Although God created Man upright, and perfect, and gave him a righteous law, which had been unto life had he kept it,a and threatned death upon the breach thereof; yet he did not long abide in this honour;b Satan using the subtilty of the serpent to seduce Eve, then by her seducing Adam, who without any compulsion, did wilfully transgress the Law of their Creation, and the command given unto them, in eating the forbidden fruit; which God was pleased according to his wise and holy Councel to permit, having purposed to order it, to his own glory.
Our first Parents by this Sin, fell from theirc original righteousness and communion with God, and we in them, whereby death came upon all;d all becoming dead in Sin, and wholly defiled,e in all the faculties, and parts, of soul, and body.
They being thef root, and by Gods appointment, standing in the room, and stead of all mankind; the guilt of the Sin was imputed, and corrupted nature conveyed, to all their posterity descending from them by ordinary generation, being nowg conceived in Sin, and by nature childrenh of wrath, the servants of Sin, the subjectsi of death and all other miseries, spiritual, temporal and eternal, unless the Lord Jesusj set them free.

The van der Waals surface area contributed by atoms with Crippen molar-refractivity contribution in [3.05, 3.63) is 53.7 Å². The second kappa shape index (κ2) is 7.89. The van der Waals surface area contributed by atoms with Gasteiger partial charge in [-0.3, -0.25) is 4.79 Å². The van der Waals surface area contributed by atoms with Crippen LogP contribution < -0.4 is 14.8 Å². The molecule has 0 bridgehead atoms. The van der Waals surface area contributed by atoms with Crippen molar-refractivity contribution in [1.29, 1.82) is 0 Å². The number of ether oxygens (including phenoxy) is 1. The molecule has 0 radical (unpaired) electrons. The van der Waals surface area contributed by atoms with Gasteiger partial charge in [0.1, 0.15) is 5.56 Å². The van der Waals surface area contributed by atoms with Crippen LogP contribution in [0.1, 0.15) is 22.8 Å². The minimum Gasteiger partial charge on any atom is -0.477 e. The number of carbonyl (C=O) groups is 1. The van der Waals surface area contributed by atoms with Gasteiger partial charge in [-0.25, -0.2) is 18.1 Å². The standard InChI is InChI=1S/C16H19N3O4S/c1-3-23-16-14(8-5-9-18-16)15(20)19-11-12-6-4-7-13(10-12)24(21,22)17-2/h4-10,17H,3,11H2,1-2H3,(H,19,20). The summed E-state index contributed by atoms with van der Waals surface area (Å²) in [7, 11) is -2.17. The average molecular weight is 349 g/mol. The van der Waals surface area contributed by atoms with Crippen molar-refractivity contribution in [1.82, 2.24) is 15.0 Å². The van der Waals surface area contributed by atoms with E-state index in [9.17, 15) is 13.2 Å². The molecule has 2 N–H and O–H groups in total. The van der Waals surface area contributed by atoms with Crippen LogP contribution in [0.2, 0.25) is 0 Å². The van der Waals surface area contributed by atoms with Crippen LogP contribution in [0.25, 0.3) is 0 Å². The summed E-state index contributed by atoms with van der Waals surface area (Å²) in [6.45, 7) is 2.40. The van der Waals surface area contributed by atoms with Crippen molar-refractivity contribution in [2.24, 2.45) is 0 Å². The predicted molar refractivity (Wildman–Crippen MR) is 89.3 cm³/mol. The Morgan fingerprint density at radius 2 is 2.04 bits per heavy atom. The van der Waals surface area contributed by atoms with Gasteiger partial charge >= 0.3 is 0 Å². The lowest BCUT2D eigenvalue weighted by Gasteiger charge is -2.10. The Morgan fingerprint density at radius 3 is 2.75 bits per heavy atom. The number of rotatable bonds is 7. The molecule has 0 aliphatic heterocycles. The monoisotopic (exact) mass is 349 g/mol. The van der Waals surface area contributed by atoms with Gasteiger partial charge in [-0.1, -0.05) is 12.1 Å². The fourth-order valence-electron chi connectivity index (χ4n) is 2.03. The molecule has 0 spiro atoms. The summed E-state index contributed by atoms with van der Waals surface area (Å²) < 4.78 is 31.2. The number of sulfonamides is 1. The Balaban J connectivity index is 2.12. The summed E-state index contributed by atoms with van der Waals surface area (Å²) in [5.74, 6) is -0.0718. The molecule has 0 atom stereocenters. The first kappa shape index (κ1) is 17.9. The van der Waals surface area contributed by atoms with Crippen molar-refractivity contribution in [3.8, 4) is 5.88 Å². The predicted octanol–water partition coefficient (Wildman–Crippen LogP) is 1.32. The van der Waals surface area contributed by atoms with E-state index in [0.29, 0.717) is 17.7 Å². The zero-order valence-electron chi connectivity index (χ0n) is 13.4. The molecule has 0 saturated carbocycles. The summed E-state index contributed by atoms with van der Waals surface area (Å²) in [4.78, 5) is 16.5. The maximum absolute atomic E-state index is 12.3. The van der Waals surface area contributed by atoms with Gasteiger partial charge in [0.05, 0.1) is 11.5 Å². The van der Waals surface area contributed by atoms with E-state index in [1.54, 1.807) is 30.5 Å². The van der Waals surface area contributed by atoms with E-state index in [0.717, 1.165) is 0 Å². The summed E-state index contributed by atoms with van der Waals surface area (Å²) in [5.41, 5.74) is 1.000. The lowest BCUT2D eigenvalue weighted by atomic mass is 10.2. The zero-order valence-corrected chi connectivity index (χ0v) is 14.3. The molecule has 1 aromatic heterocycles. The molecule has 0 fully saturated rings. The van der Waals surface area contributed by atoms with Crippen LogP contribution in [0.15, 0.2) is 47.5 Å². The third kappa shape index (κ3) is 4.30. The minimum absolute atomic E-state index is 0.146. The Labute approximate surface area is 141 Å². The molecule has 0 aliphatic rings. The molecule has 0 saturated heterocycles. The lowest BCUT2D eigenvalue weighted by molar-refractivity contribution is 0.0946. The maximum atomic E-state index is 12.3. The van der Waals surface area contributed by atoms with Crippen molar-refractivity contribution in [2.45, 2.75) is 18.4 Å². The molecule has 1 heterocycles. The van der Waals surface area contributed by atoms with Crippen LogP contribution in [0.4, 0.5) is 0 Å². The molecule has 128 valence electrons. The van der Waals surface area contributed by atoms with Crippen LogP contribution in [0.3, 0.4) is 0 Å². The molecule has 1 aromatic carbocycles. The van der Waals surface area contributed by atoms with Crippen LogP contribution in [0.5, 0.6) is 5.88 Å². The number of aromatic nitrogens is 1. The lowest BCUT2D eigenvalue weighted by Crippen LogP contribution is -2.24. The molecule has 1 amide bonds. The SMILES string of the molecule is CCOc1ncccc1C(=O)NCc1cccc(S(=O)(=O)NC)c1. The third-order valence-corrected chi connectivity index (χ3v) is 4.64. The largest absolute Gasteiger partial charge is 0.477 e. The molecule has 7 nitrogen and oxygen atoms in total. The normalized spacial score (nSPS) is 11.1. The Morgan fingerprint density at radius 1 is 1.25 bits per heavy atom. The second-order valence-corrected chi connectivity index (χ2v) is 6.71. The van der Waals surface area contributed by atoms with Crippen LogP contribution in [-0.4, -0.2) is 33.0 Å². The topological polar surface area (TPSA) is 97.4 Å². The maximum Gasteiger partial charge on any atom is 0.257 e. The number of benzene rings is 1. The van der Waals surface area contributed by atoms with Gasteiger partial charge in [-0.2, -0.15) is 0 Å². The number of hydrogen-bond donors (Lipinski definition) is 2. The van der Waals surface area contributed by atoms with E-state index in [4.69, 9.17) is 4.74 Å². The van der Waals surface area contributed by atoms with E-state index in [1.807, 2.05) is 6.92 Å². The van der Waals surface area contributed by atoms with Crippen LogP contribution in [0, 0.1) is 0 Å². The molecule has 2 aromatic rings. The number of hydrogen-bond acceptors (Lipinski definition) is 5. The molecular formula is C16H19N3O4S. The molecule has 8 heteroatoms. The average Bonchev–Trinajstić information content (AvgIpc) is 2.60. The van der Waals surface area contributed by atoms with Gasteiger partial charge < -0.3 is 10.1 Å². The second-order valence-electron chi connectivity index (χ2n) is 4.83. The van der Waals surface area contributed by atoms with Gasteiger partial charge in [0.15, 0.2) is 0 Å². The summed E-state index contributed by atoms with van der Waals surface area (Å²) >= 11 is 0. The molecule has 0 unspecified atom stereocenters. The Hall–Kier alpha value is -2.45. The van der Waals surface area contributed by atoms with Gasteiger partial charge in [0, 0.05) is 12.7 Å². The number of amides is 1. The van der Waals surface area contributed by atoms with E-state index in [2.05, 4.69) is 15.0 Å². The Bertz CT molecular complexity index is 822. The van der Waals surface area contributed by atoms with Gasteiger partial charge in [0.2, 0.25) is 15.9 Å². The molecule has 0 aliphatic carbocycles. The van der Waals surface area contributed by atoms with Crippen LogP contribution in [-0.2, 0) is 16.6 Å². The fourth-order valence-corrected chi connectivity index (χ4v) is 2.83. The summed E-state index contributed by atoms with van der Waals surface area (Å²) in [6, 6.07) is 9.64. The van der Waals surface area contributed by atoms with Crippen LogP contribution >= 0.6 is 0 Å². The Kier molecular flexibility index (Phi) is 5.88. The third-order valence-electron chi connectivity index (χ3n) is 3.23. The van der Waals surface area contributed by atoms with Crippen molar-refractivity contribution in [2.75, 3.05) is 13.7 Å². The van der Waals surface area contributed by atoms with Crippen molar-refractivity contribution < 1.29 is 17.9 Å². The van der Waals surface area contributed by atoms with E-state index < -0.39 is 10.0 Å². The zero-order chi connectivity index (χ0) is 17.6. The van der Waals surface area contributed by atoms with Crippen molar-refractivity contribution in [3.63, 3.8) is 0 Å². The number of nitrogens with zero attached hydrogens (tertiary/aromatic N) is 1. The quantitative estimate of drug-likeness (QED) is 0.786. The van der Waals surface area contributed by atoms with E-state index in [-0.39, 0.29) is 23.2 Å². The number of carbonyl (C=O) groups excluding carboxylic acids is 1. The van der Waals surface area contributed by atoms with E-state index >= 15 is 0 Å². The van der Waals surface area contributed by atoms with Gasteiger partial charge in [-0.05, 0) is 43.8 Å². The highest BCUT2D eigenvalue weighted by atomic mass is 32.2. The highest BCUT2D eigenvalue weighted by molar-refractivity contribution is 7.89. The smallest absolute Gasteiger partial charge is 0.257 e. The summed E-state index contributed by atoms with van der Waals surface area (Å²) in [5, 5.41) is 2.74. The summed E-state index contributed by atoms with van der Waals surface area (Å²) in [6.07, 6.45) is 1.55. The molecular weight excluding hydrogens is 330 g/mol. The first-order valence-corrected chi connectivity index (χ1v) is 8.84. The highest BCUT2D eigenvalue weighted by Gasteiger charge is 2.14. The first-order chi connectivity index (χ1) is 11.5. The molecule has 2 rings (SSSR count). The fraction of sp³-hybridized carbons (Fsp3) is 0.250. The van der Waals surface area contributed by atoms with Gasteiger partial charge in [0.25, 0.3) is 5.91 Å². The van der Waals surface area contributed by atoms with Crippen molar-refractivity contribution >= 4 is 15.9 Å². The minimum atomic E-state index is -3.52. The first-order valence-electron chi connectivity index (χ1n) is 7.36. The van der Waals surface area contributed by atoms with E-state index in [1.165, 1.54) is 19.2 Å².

From this original corruption, whereby we arek utterly indisposed, disabled, and made opposite to all good, and wholly inclined to all evil, dol proceed all actual transgressions.
The corruption of nature, during this Life, dothm remain in those that are regenerated: and although it be through Christ pardoned, and mortified, yet both it self, and the first motions thereof, are truely and properlyn Sin.